I have found myself thinking more and more lately about the philosophy of science, and finding it increasingly important for the rest of philosophy. There are multiple reasons for this. Perhaps the most important is simply the prestige (or normative weight) we attach to scientific knowledge, a prestige I take to be deserved. I would agree that to the extent that it is fair to say that “science has established” that human consciousness is not reborn after death, then it is true that human consciousness is not reborn after death. Science, in that respect, is what classical Indian philosophers would have called a pramāṇa, a reliable means of knowledge.
A second, related, reason is that it turns out that that very nature of something’s being scientifically established turns out on closer glance to be quite complex, itself its own kind of philosophical question – and one with bearing on philosophical questions well outside the natural sciences. Studies of the history of science – what science has actually been in practice, not what it is supposed to be in theory – show us a process much messier than an account in the standard mold of “build your theory by generalizing from the empirical evidence”. Often the theoretical insight comes first and the observations supporting it come only later. So Copernicus built his heliocentric model mathematically and only later would Galileo demonstrate it with a telescope, just as Einstein began with an “intuition” of the theory of relativity that was only later empirically verified. The way actual science – including the science of our greatest scientific heroes – has proceeded, turns out to be considerably messier than the standard account tells us it is supposed to be.
How then might we think about what science and scientific knowledge are? I have come to notice five different major positions on this question. What is helpful is that these positions appear to me on a spectrum. They range from an orthodox normative position that focuses only on what science should be and ignores what it has been, to a purely descriptive position that jettisons scientific norms entirely. Something seems prima facie wrong about both extremes: to say either that science has no norms to distinguish it from pseudoscience and irrationality, or that science as it has actually been practised is irrelevant to those norms. Rather, the best candidates for an accurate account are in the middle.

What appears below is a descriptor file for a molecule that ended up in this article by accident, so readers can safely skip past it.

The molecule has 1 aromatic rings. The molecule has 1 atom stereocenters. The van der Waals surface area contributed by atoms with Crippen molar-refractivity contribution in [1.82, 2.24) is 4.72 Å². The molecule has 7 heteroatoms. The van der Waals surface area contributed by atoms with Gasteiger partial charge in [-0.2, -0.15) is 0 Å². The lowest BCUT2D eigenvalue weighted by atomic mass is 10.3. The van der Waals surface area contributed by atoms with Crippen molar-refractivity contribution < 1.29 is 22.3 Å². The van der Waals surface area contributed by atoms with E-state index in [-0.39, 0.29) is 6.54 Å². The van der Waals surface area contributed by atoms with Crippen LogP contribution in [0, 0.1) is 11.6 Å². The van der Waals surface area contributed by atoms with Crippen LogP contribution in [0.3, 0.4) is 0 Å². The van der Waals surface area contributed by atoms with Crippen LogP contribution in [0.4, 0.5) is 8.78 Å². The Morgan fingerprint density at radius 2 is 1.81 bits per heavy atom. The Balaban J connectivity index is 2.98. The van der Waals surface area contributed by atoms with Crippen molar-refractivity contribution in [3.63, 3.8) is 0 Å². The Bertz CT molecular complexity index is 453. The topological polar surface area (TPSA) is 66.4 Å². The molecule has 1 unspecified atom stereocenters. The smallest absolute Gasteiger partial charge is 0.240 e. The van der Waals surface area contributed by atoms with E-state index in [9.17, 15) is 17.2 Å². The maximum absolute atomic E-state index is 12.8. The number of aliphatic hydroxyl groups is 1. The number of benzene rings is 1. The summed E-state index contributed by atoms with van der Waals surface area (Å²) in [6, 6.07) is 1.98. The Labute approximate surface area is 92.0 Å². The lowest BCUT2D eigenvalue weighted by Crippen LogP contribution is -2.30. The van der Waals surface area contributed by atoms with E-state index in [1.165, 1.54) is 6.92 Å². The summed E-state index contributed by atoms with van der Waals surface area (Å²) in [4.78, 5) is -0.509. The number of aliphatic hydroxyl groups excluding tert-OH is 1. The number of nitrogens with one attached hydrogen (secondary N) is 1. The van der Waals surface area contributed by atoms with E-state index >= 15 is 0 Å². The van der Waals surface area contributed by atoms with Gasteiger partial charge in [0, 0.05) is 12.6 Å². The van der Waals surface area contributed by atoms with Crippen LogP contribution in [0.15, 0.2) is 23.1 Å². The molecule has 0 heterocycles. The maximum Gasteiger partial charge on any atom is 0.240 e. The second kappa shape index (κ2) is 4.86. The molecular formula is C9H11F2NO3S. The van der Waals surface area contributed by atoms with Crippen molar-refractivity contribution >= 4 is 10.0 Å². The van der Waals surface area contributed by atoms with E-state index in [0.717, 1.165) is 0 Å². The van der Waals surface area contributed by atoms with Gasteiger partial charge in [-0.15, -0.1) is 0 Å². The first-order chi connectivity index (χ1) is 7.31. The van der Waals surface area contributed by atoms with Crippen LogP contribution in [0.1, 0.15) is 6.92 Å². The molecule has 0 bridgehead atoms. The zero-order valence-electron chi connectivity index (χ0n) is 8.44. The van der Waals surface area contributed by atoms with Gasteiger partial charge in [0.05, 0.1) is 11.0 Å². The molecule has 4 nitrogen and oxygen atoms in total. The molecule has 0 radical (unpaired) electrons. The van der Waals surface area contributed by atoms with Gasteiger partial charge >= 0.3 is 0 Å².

A great deal of philosophy of science, especially within early 20th-century analytic philosophy, has focused its attention entirely on the norms of how science is supposed to work. The RationalWiki site effectively defines “philosophy of science” in those terms: “In the practical sense, ‘the’ philosophy of science is almost synonymous with the scientific method – it is the philosophy and ideal that scientists hold and that they believe they should ascribe to.” Typically, this ideal is in some respect inductivist: one is supposed to start by observing nature, preferably with as little contamination from one’s presuppositions as possible, and from there, infer patterns into theories. Inductivism is a long tradition that goes back to Francis Bacon, but has been developed in the twentieth century by analytic philosophers like Carl Hempel.
Those who have studied science as it actually is and has been, however – whether historians, or sociologists like Bruno Latour and Steve Woolgar – have shown that the actual practice of science works nothing like this. Scientists have always started from their existing paradigm – which, if we go back far enough in history, would always at some point have been a “religious” one – and attempted to fit their data to it, or to their “intuitions”. Observation of this history and sociology have led an opposite, radical position that rejects scientific norms entirely. Most notorious of these positions is that of Paul Feyerabend, whose Against Method summed up its position as “anything goes”: science actually has no norms, nor should it. If Feyerabend were right, there would be little reason to prefer Darwinian biology over creationism, the heliocentric cosmology over the geocentric – a position that seems rather too clever by half, one that makes one look like an edgelord.
But one does not have to hew to either extreme. There are at least three major philosophers of science who have sought some form of middle ground – an account of natural science that attempts to allow some room for both the normative ideal of what science should be and the descriptive statement of what it is. These are Karl Popper, Imre Lakatos, and Thomas Kuhn. I think we can fruitfully map philosophies of science on a spectrum from normative to descriptive, Bacon-Popper-Lakatos-Kuhn-Feyerabend. I will speak more next time of the middle ground occupied by Popper, Lakatos and Kuhn.